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Developing Great Practice Habits

Article / Updated 03-26-2016

Practicing isn't always easy, especially if you don't have the right mind-set in place. If you follow the steps outlined here, you'll improve both your technical ability and your musical ability. What to do to prepare for your practice session Make sure your fiddle is in tune. Find a place that's quiet, with no distractions. Set an amount of time that you're going to practice and stick to it. What to do in the first third of your practice session Choose at least two drills to work on. Work on drills for five minutes, focusing on repetition. Focus on doing the drills properly. Choose a song that you'd consider to be easy, and try to focus on technique. For example, if you're doing the wrist drill, try to focus on bending your wrist in the easy song. Pick another song and work on your finger placement. You can do this by using a tuner, which will tell you whether you're placing specific notes in the right spots. What to do in the second third of your practice session Choose a harder song to work on. Focus less on your technique, but anytime you hear an unwanted sound, try to think about why it may have happened. Identify one or two problem spots in the song and practice these spots over and over until you get them right. Play the song all the way through to the end. If you have time, do this process with another song. What to do in the final third of your practice session Get into a more musical mind-set. This is the time to think less about technique and more about just playing. Choose a medium to difficult song. Focus on the rhythm of the music and the ornamentation. Try not to focus on how you sound but more on whether you're following the music properly. Once a week, record yourself playing a song. Keep this recording in an archive that you can listen to later. Listen to the recording in three months' time. Do you see how you're improving? Because this area of practice is about musicality, make a goal of playing for at least one other person. It doesn't have to be each day or even each week, but once in a while, playing for someone else will really help improve your playing ability.

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How to Use Your Arm When Playing the Fiddle

Article / Updated 03-26-2016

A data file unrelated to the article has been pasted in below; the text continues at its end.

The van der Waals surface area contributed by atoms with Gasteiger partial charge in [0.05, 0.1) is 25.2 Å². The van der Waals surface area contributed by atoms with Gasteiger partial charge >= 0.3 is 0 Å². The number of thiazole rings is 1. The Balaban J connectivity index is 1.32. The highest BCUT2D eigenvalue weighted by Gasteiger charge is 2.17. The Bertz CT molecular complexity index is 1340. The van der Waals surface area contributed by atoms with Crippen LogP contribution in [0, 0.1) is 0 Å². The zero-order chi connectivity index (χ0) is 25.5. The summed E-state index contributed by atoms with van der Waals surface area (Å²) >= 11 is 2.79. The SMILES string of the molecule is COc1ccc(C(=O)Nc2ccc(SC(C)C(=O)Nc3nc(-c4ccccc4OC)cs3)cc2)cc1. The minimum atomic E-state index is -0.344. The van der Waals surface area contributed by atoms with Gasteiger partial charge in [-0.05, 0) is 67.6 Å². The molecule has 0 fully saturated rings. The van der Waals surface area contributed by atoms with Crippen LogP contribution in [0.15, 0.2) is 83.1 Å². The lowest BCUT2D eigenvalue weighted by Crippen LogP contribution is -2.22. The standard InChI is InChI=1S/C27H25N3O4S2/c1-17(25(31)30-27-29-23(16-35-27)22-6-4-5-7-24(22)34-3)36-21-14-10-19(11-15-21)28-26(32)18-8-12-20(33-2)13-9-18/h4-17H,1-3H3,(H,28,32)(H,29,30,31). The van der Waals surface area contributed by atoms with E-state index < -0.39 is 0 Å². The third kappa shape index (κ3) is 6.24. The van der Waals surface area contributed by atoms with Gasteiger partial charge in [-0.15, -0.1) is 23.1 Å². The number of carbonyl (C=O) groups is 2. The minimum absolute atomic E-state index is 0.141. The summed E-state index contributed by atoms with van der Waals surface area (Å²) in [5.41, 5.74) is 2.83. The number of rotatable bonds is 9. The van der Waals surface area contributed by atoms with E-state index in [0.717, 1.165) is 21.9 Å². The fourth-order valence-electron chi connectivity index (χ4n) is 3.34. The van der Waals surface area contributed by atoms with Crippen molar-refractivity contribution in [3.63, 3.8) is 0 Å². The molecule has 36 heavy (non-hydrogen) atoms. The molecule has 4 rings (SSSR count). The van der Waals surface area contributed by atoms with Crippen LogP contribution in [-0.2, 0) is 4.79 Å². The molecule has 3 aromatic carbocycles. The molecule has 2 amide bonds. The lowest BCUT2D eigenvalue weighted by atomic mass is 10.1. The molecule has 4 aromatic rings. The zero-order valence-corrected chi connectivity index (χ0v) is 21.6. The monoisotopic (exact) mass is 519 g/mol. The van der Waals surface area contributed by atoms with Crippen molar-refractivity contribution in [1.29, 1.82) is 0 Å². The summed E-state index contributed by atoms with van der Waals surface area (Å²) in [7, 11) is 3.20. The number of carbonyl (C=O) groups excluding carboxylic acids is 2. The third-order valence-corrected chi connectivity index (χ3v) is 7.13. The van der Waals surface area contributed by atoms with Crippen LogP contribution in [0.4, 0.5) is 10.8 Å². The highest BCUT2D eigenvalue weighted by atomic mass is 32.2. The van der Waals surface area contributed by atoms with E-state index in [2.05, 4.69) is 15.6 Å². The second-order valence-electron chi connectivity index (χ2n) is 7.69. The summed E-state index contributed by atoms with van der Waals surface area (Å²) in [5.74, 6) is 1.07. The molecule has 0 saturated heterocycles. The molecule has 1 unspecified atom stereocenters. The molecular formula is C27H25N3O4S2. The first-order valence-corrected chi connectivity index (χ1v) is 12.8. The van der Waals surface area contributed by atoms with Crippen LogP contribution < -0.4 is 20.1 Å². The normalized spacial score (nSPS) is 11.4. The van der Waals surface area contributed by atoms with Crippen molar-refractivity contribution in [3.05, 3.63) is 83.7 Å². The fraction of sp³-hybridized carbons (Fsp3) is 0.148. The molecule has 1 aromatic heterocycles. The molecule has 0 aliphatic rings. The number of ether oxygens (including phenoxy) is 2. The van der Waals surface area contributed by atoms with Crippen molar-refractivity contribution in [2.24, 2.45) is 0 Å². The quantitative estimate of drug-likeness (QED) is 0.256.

Using the small muscles in your arm is important when you play the fiddle. Because you use your shoulders and big muscles for a lot of things, your instinct is to use them to extend your arm too. Unfortunately, doing so causes irritating sounds like bow squeaks (a most unpleasant sound!), bow bouncing, and other problems. The following steps show you how to use your arm properly when bowing back and forth. Put your bow at the contact point. Place your elbow at the exact height of the fiddle and place your bow on the D string. Extend your entire arm and move the bow about 1 inch from the contact point. This is the only time you should move your entire arm in the bow stroke. After this you’ll keep your elbow and arm in the same position for the rest of the bow stroke. Go all the way to the tip of the bow, but don’t use any of your upper arm to help extend your arm out. You can watch your elbow to make sure it stays in the same place. There should be no shoulder or up-and-down elbow movement in this step — only forearm movement. As you start to go back in the other direction from the tip of the bow, bend your wrist. As you bend your wrist, you’ll be tempted to move your upper arm and shoulder as well. Don’t do this until you reach 1 inch from the contact point. Use your elbow and upper arm to get back to the contact point. To do another bow stroke, repeat from Step 3. If you do Steps 4 and 5 incorrectly in this drill, you’ll have done what is sometimes called the gradual arm extension, which means extending and moving the arm at the same time. This promotes using the proper muscles instead of big muscles, causing bow bounce and crooked bow movement. It’s important not to move your shoulder and upper arm at all after you get past the 1-inch point. Coming back the other way, don’t bend your wrist and move your arm at the same time. Remember, it’s all about the small muscles, so be very deliberate in doing all the preceding steps This feels weird, but don’t worry, you’ll get the hang of it with enough practice. You should do a few arm extension drills on the fiddle to really make sure you’re doing the arm extension properly. Your first option is a drill called the wall practice. Just follow these steps: Put your bow at the contact point. Put your elbow up against a wall at instrument height. Keep your fiddle still and practice moving the bow back and forth. Don’t move your elbow from this position. This helps you not to use your upper arm and shoulder when playing. Another good drill for proper arm extension is called the armchair drill. Here’s how to do it: Put your bow at the contact point. Find an armchair or hard surface that you can put your elbow up against. Keep your elbow in place and practice going all the way to the tip of the bow and back. This drill helps you not to rely on your upper arm and shoulder to move the bow. You should bow by moving your arm 1 inch when you’re going away from the contact point and 1 inch coming back to the contact point. Technically, the wrist drill doesn’t have you moving your arm in the stroke, but the arm extension drills do have you moving it 1 inch. The other drills are still very helpful to understand how you shouldn’t rely on your shoulder and upper arm to bow.